UBC prof’s research challenges prevailing theory of how new species evolve
A research team lead by University of British Columbia zoology assistant professor Darren Irwin is the first in the world to demonstrate a genetic gradient--or path of gradually changing genetic traits--between two distinct species that have been isolated by distance. The research challenges the prevailing theory among evolutionary biologists that species evolve only when separated by a geographical barrier.
The findings, published in the January 21 issue of Science magazine, have broad implications for preserving biological diversity and endangered species, says Irwin. "The process for how one species evolves into two is a subject of intense research interest and debate and is fundamental to understanding diversity of life," says Irwin, who spent ten months between 1994 and 2002 studying greenish warblers in Asia. "Until now, no one has been able to show continuous gene flow between reproductively isolated species via geographically connected populations – a process of evolution called speciation by distance."
Part of the difficulty in proving the theory has been that few examples of such species are known today. The greenish warbler, living throughout Asia, and the Ensatina salamander found in mountains in North Americas west coast, are the only known clear examples of species that may have evolved across distance.
Two distinct forms of greenish warblers co-exist in central Siberia but do not interbreed there, making them distinct species in that region. Irwin, along with co-authors Staffan Bensch (Lund University, Sweden), Jessica Irwin (UBC) and Trevor Price (University of Chicago) used a new genetic analysis technique called amplified fragment length polymorphism (AFLP) to trace a genetic gradient from one Siberian species to the other via a long chain of geographically connected populations to the south, surrounding the Tibetan Plateau.
Irwin believes the findings have broad implications for current approaches to conservation. "Much of endangered species law relies on identifying distinct groups that are reproductively isolated from other groups, and only those distinct groups are targeted for protection," says Irwin. "Our findings show that in some cases there are not well-defined groups, but rather a gradient of forms. In such cases the whole gradient of forms needs to be conserved."
"With massive habitat destruction being caused by humans, these gradients are being destroyed, as are the stories they tell about evolution and biodiversity," says Irwin. "This is happening in much of Asia, where there is a tremendous loss of habitat from humans."
"Ten years from now, Im not sure I would be able to find this same evidence," says Irwin.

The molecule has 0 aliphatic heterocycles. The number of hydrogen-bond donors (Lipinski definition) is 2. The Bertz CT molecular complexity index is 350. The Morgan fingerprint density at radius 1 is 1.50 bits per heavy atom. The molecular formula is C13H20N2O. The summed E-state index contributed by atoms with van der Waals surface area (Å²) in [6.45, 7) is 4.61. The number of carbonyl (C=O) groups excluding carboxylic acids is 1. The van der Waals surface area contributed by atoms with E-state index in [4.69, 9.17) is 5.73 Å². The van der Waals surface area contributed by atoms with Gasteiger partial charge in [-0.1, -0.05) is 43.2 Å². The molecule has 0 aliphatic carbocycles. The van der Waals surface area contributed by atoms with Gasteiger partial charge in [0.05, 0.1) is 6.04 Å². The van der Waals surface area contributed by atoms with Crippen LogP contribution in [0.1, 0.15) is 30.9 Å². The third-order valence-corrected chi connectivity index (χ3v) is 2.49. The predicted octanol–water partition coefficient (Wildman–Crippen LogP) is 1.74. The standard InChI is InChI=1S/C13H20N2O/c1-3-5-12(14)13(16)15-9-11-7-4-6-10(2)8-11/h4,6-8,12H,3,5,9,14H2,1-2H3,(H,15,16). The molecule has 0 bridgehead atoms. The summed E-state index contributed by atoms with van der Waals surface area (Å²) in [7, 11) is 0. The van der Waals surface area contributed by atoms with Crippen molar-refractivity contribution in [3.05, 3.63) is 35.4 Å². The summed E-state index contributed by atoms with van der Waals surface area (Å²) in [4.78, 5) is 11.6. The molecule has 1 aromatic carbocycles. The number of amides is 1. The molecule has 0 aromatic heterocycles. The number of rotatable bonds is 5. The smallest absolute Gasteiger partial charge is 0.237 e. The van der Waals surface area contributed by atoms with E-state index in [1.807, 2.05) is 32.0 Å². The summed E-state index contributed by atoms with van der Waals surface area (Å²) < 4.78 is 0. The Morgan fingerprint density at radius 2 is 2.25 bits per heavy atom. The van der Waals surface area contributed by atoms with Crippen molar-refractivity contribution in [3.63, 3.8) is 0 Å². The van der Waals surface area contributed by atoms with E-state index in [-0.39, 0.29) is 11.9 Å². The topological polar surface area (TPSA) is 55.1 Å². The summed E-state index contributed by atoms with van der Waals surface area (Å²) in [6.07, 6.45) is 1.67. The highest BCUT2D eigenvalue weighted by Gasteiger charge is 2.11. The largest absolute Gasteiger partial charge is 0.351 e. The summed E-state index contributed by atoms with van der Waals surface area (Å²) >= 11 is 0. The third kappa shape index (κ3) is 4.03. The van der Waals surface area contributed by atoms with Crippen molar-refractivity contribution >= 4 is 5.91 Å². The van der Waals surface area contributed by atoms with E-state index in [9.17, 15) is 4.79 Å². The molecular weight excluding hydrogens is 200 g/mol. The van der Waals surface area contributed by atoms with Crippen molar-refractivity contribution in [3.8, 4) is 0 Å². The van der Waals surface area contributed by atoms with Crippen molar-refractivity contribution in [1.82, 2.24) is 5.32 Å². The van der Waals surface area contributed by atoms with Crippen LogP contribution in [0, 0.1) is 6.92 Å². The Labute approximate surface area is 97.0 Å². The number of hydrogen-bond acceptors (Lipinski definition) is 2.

Randy Schmidt | EurekAlert!
The most recent press releases about innovation >>>
Die letzten 5 Focus-News des innovations-reports im Überblick:
Staphylococcus aureus is a feared pathogen (MRSA, multi-resistant S. aureus) due to frequent resistances against many antibiotics, especially in hospital infections. Researchers at the Paul-Ehrlich-Institut have identified immunological processes that prevent a successful immune response directed against the pathogenic agent. The delivery of bacterial proteins with RNA adjuvant or messenger RNA (mRNA) into immune cells allows the re-direction of the immune response towards an active defense against S. aureus. This could be of significant importance for the development of an effective vaccine. PLOS Pathogens has published these research results online on 25 May 2017.
Staphylococcus aureus (S. aureus) is a bacterium that colonizes by far more than half of the skin and the mucosa of adults, usually without causing infections....
Physicists from the University of Würzburg are capable of generating identical looking single light particles at the push of a button. Two new studies now demonstrate the potential this method holds.
The quantum computer has fuelled the imagination of scientists for decades: It is based on fundamentally different phenomena than a conventional computer....
An international team of physicists has monitored the scattering behaviour of electrons in a non-conducting material in real-time. Their insights could be beneficial for radiotherapy.
We can refer to electrons in non-conducting materials as ‘sluggish’. Typically, they remain fixed in a location, deep inside an atomic composite. It is hence...
Two-dimensional magnetic structures are regarded as a promising material for new types of data storage, since the magnetic properties of individual molecular building blocks can be investigated and modified. For the first time, researchers have now produced a wafer-thin ferrimagnet, in which molecules with different magnetic centers arrange themselves on a gold surface to form a checkerboard pattern. Scientists at the Swiss Nanoscience Institute at the University of Basel and the Paul Scherrer Institute published their findings in the journal Nature Communications.
Ferrimagnets are composed of two centers which are magnetized at different strengths and point in opposing directions. Two-dimensional, quasi-flat ferrimagnets...
Nano-hologram paves way for integration of 3-D holography into everyday electronics
An Australian-Chinese research team has created the world's thinnest hologram, paving the way towards the integration of 3D holography into everyday...